Machinery Chatter
Russ Quinn DTN Staff Reporter

Tuesday 07/17/12

AGCO Sunflower Shows Off New Tillage Tools

Don't be jealous, but I live a glamorous life.

AGCO Sunflower equipment.

Yes, the enchanting existence of being a farm machinery reporter takes me to such alluring places as a sweltering north-central Kansas wheat-stubble field in July.

Do not hate me.

Last week, I attended an AGCO Sunflower tillage field day held near Beloit, Kan. The company gave ag media members a sneak preview of some of their new products as they worked in the field.

First and foremost was Sunflower's unveiling of new and improved tillage tools. Sunflower had several new tools they will be introducing to farmers at the Farm Progress Show in Boone, Iowa, next month.

Among the new implements was a new series of in-line rippers, the 5056 field cultivator and 6631 series vertical tillage tools.

The 4700 Series In-Line Ripper is intended for primary fall tillage, according to Bob Boelsen, AGCO product marketing specialist, seeding and tillage.

"These rippers are designed to slice through crop residue and deeply penetrate and shatter compacted soils," Boelsen said.

Three models are available in five widths. Options include front coulter blades to slice residue and parabolic shanks.

The 5056 Field Cultivator comes in five models, ranging from 45- to 63-feet-wide.

The new cultivators feature shanks available in either a spring-tension design or an S-tine design with up to 190-pound point load to maintain the proper sweep angle in the soil. A self-leveling hitch maintains a level frame from front to rear both in the field and on the road.

The 6631 Series Vertical Tillage Tool is designed to produce a consistent seedbed that results in more uniform emergence for better yields, said Larry Kuster, product marketing specialist, seeding and tillage.

The tool features ultra-high molecular weight (UHMW) plastic bearings and bushings. This feature eliminates metal-on-metal contact and wear and eliminates the time and expense of grease and regular service.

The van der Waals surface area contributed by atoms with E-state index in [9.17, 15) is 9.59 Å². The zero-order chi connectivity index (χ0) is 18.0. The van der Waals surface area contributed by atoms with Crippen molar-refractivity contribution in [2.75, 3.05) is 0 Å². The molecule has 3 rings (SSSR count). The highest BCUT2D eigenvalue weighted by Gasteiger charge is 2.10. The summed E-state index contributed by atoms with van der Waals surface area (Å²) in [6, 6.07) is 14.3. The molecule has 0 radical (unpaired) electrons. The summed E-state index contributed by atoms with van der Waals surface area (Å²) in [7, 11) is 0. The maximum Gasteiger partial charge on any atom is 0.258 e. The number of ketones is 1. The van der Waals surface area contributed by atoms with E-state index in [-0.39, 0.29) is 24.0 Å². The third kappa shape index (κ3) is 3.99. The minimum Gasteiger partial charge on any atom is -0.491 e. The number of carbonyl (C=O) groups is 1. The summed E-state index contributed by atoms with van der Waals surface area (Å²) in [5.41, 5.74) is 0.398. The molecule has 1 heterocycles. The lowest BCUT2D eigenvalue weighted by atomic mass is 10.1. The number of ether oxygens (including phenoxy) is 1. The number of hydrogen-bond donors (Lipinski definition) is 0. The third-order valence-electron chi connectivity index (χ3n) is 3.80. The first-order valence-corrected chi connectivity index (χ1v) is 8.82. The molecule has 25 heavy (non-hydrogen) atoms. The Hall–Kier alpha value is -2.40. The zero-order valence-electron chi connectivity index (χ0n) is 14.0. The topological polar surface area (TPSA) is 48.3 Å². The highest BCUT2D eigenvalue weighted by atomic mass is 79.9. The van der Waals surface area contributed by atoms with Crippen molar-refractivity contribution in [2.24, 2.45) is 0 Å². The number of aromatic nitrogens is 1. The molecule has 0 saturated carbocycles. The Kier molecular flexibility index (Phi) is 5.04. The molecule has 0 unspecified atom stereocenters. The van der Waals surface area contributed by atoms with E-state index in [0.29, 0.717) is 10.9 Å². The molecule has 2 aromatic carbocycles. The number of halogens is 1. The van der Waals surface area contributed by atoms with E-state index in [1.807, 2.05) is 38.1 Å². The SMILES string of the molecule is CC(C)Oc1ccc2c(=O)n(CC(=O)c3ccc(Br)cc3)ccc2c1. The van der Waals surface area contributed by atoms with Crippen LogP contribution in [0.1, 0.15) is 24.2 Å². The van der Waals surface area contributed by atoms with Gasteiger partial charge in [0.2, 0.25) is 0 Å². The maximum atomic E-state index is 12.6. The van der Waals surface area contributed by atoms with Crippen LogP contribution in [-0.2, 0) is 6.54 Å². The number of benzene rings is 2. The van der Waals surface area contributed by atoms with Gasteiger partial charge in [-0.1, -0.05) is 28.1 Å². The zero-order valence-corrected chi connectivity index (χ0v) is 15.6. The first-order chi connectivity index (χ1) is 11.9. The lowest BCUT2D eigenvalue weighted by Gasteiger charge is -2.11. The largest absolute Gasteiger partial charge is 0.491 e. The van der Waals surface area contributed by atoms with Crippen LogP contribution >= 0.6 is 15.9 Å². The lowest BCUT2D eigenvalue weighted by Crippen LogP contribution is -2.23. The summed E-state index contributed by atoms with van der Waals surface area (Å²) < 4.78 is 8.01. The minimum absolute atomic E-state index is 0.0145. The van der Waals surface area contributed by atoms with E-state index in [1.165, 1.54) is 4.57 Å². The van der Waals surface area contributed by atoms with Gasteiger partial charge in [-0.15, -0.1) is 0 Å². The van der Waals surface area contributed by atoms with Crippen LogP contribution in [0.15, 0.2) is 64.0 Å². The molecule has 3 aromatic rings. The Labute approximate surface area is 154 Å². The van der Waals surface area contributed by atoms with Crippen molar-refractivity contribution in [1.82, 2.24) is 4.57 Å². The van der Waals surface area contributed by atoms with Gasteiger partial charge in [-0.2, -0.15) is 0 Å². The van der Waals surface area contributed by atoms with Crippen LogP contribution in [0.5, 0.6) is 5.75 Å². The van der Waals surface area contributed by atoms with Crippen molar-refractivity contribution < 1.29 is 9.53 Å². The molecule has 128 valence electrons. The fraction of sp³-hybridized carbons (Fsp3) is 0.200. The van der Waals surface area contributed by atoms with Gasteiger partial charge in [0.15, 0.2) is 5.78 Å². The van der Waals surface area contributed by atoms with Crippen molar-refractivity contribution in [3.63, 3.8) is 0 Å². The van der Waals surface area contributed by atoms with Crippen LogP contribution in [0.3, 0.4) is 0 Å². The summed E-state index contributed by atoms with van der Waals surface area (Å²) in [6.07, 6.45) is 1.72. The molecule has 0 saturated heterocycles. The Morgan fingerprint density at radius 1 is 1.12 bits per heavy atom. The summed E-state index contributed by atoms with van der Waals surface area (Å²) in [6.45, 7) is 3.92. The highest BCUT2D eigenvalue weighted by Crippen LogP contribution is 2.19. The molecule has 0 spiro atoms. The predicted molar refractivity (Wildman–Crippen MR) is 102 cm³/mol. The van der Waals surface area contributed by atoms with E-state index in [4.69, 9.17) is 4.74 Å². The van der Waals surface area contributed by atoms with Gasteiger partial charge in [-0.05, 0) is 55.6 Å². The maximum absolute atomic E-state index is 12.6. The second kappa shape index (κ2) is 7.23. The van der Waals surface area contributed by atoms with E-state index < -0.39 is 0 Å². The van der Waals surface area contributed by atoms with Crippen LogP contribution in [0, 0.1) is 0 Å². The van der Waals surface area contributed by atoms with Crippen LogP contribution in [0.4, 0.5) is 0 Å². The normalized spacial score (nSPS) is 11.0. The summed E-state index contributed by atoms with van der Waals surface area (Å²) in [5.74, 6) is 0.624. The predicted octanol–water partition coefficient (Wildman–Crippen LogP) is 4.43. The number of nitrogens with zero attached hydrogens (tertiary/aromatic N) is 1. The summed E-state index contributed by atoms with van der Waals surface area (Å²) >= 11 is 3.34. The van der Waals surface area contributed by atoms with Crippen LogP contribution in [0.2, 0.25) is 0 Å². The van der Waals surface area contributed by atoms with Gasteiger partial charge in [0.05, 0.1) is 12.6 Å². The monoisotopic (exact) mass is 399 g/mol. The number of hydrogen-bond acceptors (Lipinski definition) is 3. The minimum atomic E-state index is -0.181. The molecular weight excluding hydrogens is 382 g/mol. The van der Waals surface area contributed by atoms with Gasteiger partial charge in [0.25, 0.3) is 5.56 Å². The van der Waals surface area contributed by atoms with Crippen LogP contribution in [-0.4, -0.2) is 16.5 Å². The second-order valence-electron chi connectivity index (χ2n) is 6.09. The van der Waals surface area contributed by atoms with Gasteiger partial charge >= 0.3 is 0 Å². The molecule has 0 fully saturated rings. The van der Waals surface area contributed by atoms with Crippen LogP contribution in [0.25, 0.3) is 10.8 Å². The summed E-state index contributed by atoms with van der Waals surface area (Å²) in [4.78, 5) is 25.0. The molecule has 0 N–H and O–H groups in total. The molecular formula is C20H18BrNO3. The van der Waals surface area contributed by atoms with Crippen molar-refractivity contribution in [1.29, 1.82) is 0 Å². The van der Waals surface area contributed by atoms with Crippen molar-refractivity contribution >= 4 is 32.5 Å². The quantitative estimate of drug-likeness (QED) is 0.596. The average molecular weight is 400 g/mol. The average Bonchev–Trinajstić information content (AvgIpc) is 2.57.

"You would be taking maybe a good half of an hour, maybe 45 minutes, every day climbing around greasing this tool if we didn't use this material," Kuster said.

Pulling the different tillage tools were tractors from AGCO -- two Massey Ferguson wheel tractors and two Challenger tracked tractors, as well as a 927 Fendt tractor. I made it a point to ride in the Fendt tractor as I have never been in one before.

After seeing the Sunflower tillage tools working in the field, the group also got a quick tour of the manufacturing facilities in Beloit. I say "quick" mainly because the work floor of the plant had to be well over 100-degrees that day as the various machines produce much heat.

As with any manufacturing facility, it is kind of interesting to see farm equipment come together. Large plates of steel are turned into the frame and other metal components of a tillage tool with the help of lasers, robots and welders.

Along with the smaller parts, the freshly painted frames and wheels are loaded onto trailers at the one end of the facility to be assembled at the implement dealer. A bright red field cultivator was loaded onto a flat-bed trailer, ready to be shipped, while we walked through the plant.

So the day started off in a Kansas wheat-stubble field that was 102 degrees by noon and ended at a farm machinery manufacturing plant that was that hot and probably then some by the afternoon.

Again, do not be jealous of me!


Posted at 6:26AM CDT 07/17/12 by Russ Quinn
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